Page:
Publicly-Listed Mining Companies Dominate Global Bitcoin Hashrate

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Bitcoin
Publicly-Listed Mining Companies Dominate Global Bitcoin Hashrate

The bitcoin (BTC) mining hashrate of publicly-listed mining companies has surged multiple folds in the past year. Fresh research reports suggest that these firms now account for nearly one-fifth of the total global bitcoin hashrate.

Publicly-Listed Bitcoin Miners Dominate 

According to a report published by Arcane Research, publicly listed mining companies now control 19% of Bitcoin’s total hash rate, a significant jump from the meager three percent they managed as of last January.

For the uninitiated, hashrate simply means the total computing power used by a miner’s computing tool to confirm and legitimize Bitcoin transactions. 

According to the researchers, the total number of publicly-listed mining companies has continually increased since the beginning of last year. 

While only a handful of publicly listed bitcoin mining firms existed in early 2021, there are now a total of 26 different public entities involved in the highly lucrative Bitcoin mining business.

Notably, the report  explains that the growth of these companies over the past year has been largely due to their access to capital, massive leverage that has afforded them the privilege to expand their operations faster than private firms 

Furthermore, the research expresses great optimism about the expansion of publicly listed companies in the foreseeable future. 

Bitcoin Mining Regulations

While Bitcoin and other cryptocurrencies continue to see massive adoption across the world, proof-of-work (PoW) mining has come under serious criticism from regulators in various jurisdictions.

The European Parliament’s Economic and Monetary Affairs Committee in March legislated on a bill designed to limit the use of  proof of work (POW) cryptos such as bitcoin (BTC)

The bill, entitled Market in Crypto Assets (MICA), if passed would have banned Bitcoin mining in Europe. Fortunately, it got kicked out entirely as the legislation failed to gather enough support from MPs.

China, which until recently was regarded as the Bitcoin mining heavyweight of the world, has entirely outlawed crypto mining, triggering a mass exodus of miners 

Before the stifling regulations,  China accounted for about 65 percent of the global Bitcoin mining hashrate as of the spring of 2020.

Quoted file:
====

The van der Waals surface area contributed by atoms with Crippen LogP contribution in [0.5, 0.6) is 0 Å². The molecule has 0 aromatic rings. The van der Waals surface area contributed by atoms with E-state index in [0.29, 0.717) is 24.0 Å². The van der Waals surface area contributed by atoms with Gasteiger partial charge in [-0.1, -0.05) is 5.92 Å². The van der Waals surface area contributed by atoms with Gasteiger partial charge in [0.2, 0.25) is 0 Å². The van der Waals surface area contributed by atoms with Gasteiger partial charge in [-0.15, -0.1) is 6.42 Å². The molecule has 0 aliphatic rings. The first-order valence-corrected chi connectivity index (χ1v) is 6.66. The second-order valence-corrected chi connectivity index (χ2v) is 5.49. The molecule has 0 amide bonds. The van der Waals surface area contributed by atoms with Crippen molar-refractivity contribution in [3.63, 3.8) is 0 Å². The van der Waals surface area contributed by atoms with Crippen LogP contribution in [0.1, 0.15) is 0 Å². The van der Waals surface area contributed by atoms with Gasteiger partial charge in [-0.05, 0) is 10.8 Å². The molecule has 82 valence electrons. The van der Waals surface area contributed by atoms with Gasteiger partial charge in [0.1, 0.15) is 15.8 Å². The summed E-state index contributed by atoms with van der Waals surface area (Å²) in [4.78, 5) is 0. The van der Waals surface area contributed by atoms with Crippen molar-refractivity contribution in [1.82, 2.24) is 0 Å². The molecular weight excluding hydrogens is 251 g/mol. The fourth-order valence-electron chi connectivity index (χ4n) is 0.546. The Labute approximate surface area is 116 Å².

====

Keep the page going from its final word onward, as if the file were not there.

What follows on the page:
However, due to the migration of miners into other Asian countries and the United States, China lost its crypto mining control, with the hash rate of  Xinjiang and Sichuan crashing to 36% and 10% respectively last July, according to the Cambridge Center for Alternative Finance.

Now, countries in Europe and America have taken over the bitcoin mining mantle of leadership. Presently, 44.95 percent of the global hashrate comes from miners in North America.

Bitcoin mining firms in the U.S and around the world are now making serious efforts to maximize their mining potential.

Hive Blockchain in March 2022, signed a partnership deal with Intel, to acquire the latter’s Bonanza Mine ASIC chips, in a bid to significantly boost its hashrate. 

Furthermore, Hive Blockchain also signed a letter of intent with Compute North, with the sole aim of using the latter’s renewable energy to power its Texas Crypto mining facility.

In the same vein, crypto.news reported earlier in March 2022, that bitcoin mining giant, Bitmain, is building a new highly sophisticated and energy-efficient bitcoin (BTC) mining machine.

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Ogwu Osaemezu Emmanuel

Ogwu Osaemezu Emmanuel is a graduate of Mass Communication and Media Studies. He joined the blockchain movement in 2016 when a friend of his introduced him to an investment platform accepting bitcoin. He has never looked back since then. Emmanuel believes the world needs real change and freedom from poverty. He sees crypto and the underlying distributed ledger technology as the catalyst to a better future for all.